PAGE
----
This one is hard.
I heard the poet David Whyte say recently that a good elegy is a conversation between grief and celebration.
And, so. Here we are. It’s 12 days since we lost our soul companion and guardian, our 10-year-old giant of a dog, Charlie.
I’ve written about him here before, a big Collie Shepherd mix with a coat like marshes in winter: faded brown, tinges of red and beige. He had ludicrously white legs, as though he had put on bleached knee highs. He wasn’t cuddly. He did not lick. If you tried to snuggle him while he lay, he would get up, irritated, shaking himself off. His preference was to lean his whole body in to you, or to wait, just off to the side, working the perimeter. He was steady and constant and heartbreakingly gentle.
But really, how do you write about your own breath? How do you write about the tragedy of loud silence? We talk instead about what he would have wanted: To go to the pond.
To see Charlie walk in his woods was to see a being utterly alive in himself. He would tilt his head at the word “pond,” pick up pace, bounce like a deer.
He could fly in praise of love and the arrival of someone he was happy to see, a whirling blur, impossibly fast, leaping and sailing in circles around the cars. His whole body cried: Yes! Yes! Here we are! Let us move! And off he took, sometimes crashingly.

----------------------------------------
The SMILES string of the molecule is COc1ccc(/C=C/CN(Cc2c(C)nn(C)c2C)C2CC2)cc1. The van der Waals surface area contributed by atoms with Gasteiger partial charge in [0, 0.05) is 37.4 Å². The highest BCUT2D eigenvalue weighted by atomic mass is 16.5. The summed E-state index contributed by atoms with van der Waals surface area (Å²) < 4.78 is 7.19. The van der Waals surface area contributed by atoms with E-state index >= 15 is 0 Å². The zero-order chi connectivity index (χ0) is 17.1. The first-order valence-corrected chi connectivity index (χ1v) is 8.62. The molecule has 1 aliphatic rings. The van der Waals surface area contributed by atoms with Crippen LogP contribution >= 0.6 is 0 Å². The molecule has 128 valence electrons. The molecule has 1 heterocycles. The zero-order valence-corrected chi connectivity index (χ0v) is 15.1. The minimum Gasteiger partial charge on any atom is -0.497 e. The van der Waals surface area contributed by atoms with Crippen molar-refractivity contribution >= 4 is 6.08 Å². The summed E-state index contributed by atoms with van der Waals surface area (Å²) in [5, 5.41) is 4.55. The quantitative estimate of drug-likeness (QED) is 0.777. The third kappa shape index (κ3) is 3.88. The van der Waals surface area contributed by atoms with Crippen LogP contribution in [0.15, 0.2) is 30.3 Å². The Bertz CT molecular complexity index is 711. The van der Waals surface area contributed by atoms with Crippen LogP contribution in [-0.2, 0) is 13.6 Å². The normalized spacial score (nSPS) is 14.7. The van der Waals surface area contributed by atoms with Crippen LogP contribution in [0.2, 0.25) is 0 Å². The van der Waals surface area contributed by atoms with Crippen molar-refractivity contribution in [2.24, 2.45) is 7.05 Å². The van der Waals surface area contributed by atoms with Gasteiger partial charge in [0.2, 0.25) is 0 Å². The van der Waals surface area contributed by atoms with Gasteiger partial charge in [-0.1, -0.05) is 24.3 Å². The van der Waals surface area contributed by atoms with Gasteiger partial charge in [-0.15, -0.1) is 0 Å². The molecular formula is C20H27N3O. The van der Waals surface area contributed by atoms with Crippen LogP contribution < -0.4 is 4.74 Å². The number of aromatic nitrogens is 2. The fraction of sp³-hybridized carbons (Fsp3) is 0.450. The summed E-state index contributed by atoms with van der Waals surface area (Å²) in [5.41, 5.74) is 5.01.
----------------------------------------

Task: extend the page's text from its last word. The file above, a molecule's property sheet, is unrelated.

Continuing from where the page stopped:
Grief does funny things. It seems to slice through what is unimportant, gracelessly. It clarifies. It becomes obvious who can sit with you in the sadness, and who squirms in the face of it, or tries to fix it. It reminds you of times when you may have squirmed or tried to fix someone else’s grief, and softens you. It has a raw and merciless physicality – like a rope burn or an ache or a stone. And when that physicality dims – normalcy washing up on the shore of your days – that has its own grief, because it carries you further away from the time your loved one was here. A living body.
When we got Charlie from a shelter up the coast, he had been abandoned twice already. He was wild, skittish. 6 months old, with big feet and a body that would soon double in size, he would whine and jump and throw himself. His movement was careening, without regard for objects or people (or their bad knees) that might be in the way.
But we stuck together, and in that permission, he came home to himself. Grew into the gentle watching giant he was. Animals can do the same for us; their touch and constancy melting us into who we were to begin with. Until we are irrevocably marked by love.
In the end, as the cancer grew, his body diminished. But not his light. Charlie is buried out beneath the apple tree on the edge of the field, and the world seems to echo with him, in grief and celebration.
And oh, how we miss him.